off the charts
BEYOND THE NUMBERS
BEYOND THE NUMBERS
The Senate narrowly adopted an amendment to its recent budget resolution that would require the Congressional Budget Office and Joint Committee on Taxation to prepare “dynamic” estimates of the budgetary impact of tax legislation. But, policymakers should reject the temptation to use “dynamic scoring” to estimate how tax reform proposals would affect the budget, as we have explained. Contrary to widespread misunderstanding, the standard estimates of tax and spending proposals from CBO and other federal agencies aren’t “static.” They incorporate many changes in individual and business behavior that occur in response to changes in tax rates and other policies. They don’t, however, include estimates of whether (and by how much) a change in tax or spending policy would affect the overall economy, such as its impact on economic growth — which, in turn, would affect revenues. There are several very good reasons why federal agencies don’t use dynamic scoring.
- Estimates of the macroeconomic effects of tax changes are highly uncertain. Economists don’t agree on the size of macroeconomic feedbacks from reducing marginal income tax rates or other tax changes. They would likely be small, however, according to most studies. That is, they would not have large enough effects on revenue estimates to justify the problems that dynamic scoring would create.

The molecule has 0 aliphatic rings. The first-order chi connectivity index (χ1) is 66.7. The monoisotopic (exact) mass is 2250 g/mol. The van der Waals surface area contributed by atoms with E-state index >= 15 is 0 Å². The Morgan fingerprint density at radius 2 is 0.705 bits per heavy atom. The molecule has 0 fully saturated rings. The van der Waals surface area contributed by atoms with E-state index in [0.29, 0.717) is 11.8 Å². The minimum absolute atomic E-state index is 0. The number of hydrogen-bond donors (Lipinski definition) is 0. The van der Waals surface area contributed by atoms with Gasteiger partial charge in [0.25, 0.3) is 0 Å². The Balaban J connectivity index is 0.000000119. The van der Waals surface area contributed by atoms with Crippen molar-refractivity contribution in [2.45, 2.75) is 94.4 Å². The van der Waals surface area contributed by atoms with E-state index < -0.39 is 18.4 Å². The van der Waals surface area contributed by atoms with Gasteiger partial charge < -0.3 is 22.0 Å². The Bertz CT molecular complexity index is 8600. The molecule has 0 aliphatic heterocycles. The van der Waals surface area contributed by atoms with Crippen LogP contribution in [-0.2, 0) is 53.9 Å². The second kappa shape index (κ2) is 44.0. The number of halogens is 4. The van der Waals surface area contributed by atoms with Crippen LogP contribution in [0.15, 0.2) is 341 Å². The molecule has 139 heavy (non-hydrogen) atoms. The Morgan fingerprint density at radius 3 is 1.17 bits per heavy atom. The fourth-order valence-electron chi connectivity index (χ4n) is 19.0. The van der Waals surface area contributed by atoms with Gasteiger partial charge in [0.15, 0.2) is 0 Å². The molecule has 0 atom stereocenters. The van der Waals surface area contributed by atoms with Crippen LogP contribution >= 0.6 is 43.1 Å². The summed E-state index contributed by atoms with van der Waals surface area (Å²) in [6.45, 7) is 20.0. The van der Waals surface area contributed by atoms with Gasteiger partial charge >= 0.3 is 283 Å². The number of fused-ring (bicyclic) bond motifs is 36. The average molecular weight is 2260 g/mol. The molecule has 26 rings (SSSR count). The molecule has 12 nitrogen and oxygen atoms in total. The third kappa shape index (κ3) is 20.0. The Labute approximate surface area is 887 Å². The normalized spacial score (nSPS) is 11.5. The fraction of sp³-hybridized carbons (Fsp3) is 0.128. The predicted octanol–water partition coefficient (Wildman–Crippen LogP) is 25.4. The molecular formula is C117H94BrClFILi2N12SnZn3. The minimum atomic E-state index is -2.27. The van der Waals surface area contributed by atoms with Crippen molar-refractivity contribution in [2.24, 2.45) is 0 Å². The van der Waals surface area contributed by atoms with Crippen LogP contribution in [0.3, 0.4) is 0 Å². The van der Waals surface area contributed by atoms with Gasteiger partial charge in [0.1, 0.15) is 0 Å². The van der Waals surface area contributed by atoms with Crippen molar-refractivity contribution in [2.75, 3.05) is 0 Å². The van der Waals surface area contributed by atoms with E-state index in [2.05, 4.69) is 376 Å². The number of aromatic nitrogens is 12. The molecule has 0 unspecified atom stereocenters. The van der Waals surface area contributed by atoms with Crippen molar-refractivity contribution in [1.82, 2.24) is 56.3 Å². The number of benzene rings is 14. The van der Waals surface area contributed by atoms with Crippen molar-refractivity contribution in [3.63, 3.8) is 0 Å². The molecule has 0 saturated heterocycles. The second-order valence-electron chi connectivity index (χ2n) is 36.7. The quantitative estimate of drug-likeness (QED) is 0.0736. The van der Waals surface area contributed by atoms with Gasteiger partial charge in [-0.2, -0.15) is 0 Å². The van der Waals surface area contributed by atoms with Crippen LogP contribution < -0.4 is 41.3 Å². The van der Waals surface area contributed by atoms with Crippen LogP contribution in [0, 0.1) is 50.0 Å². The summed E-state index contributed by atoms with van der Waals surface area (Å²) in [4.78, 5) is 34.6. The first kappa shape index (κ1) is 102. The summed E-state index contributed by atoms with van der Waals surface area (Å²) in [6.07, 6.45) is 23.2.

- Dynamic scoring would impair the credibility of the budget process. Because the estimates of macroeconomic feedbacks are so uncertain, observers would almost surely view the revenue estimates on which they are based as biased and politically motivated. And, to use dynamic scoring for the first time in estimating a tax reform proposal would appear arbitrary and seem like a budgetary gimmick.
- To assure fairness and consistency in the budget process, federal agencies would have to use dynamic scoring for spending bills as well as tax bills. Government investments in infrastructure, education, and basic research can boost long-term economic growth, just like private investment.
- Dynamic scoring would make deficit reduction harder to achieve. Given our nation’s projected long-term budget deficits, the single most important goal of tax reform should be to raise substantial revenue, in a progressive manner, as part of a balanced deficit-reduction plan that also includes reductions in projected spending. With dynamic scoring, however, policymakers could replace real changes in tax policies with speculative revenue gains based on the assumed macroeconomic benefits of tax reform, in which case deficit reduction would lose out.
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